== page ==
That being said, books and podcasts are very important to my art practice—I think I get my best ideas from them. I find it liberating to create visual works that are initially inspired by non-visual mediums. 

What is the significance of food and livestock in your work?

Food has always been a very important aspect of how I connect with the people in my life. The differences in experiences, cultural values, and language served as a real source of conflict in my family unit. Although it was very hard for us to communicate how much we cared for one another, I knew I was loved because of how well I was fed. All of the food we consume has a history. Some of the most indelible dishes were the result of difficult times in which people had to make the most of what they had. In watching my grandmother and mother cook, I sensed the devotion and care they put into making our meals.

I also have food-related reasons for using wildlife and livestock imagery in my work. I’m really interested in the thin line that exists between creature and meat, and how our aversion to this process is partly due to the fear we have concerning our own morality. I have always felt an attachment to roosters in particular, stemming from their relation to my year of birth and the activities I learned my father partook in as a child. My interest was further piqued upon learning that the chicken was not originally domesticated for its meat or eggs, but for cockfighting. The birds were treated as sacred creatures throughout many early human societies, admired for their fighting prowess. My father dabbled in cockfighting as a young boy and recalls tenderly wrapping his bird in a blanket at night while it slept to help it conserve its energy. He loved the bird and was terribly saddened when it died in battle.

Minami Kobayashi

Minami Kobayashi, A Confession at the Hampstead Heath (2021). Available for immediate purchase in Buy Now: Summer Special.

What is the role of color in your work? How do you approach color selection?

My colors are the vehicle for my feelings. They reflect how intense my emotions are and describe my state. I paint about vulnerability and sorrows, and my bright color palette expresses a desire to embrace those things.

Your work is at once figurative and narrative. Where do your scenes come from? Do you work from reference images or memory, or solely imagination?

For the last five years, I have occasionally made paintings that reference historical paintings or TV shows that are connected to my practice in order to express my own interpretation, and through that, my own identity as a Japanese woman artist in her early 30s. However, for the most part, my works come from imagination and in-person experience. I occasionally look at photos I took before to remember what was there—for example, a type of vegetation, a quality of light, or a pose.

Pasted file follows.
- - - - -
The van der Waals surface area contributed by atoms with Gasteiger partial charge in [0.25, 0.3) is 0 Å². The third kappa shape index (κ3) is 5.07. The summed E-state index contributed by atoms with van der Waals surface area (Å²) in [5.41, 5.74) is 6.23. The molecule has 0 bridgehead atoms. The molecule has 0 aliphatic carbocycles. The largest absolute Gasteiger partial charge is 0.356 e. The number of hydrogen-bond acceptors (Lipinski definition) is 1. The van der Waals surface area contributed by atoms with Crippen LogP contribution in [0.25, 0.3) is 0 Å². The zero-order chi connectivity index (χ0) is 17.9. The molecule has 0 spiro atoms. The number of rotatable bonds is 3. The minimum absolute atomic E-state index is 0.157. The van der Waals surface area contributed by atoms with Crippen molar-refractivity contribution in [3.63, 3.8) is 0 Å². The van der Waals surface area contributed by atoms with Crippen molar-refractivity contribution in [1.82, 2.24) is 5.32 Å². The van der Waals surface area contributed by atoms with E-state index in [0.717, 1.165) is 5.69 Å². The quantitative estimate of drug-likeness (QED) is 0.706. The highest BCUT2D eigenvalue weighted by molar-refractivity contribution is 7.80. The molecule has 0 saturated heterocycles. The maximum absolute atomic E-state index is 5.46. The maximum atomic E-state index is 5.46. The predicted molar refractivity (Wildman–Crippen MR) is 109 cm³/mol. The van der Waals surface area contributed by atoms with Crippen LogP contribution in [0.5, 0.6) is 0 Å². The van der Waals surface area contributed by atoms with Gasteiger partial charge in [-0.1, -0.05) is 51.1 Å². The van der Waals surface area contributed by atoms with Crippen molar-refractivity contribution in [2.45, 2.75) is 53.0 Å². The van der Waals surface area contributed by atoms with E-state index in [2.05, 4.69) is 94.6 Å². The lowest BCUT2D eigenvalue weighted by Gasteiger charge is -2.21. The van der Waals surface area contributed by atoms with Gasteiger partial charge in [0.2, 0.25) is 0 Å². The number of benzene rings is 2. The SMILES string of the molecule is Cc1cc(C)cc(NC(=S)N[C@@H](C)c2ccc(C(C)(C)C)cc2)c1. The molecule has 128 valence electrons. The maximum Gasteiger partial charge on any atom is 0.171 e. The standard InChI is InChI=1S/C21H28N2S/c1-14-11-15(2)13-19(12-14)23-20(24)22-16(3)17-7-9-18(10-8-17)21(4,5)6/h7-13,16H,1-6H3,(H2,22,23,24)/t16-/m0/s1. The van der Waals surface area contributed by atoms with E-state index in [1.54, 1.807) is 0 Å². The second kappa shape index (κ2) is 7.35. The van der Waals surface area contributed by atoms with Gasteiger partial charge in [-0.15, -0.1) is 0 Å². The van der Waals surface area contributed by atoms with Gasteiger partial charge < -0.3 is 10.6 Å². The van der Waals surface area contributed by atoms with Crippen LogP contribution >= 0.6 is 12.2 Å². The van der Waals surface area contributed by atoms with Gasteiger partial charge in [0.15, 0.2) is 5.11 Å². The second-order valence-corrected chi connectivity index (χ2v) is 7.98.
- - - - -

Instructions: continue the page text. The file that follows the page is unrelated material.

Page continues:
Which artist in the canon of art history has most influenced your own practice? Which of your contemporaries most inspire you?

Japanese prints from the early 18th century and the Nabi group from late 19th century in France have inspired me so much since I was young.

Yumeno Goto

Yumeno Goto, Release an arrow of light (2022). Available for immediate purchase in Buy Now: Summer Special.

What role does tactility play in your works? What do you use to achieve your textured compositions?

I use a textured mixture of sand and oil paint, making raised paintings that evoke rock faces. By using this technique, I can depict the ways in which paintings are able to protrude into the real world.

Which artist in the canon of art history has most influenced your own practice? Which of your contemporaries most inspire you?

I am inspired by Hieronymus Bosch and Gustave Moreau. Bosch’s rounded female figures and dark worldview influenced me, while Moreau’s work interests me for his references to mythology and use of color. A visit to Gustave Moreau’s studio museum in Paris inspired me to incorporate oil on wooden panels.

Additionally, Masato Kobayashi, whom I studied under, inspires me with the way he imagines the outside of a painting’s frame and the wild way he applies paint.

What images or objects do you look at while you work?

My studio is located in a lush forest. The green light and vegetation nourish my imagination, and the textures of my paintings are inspired by these natural surroundings.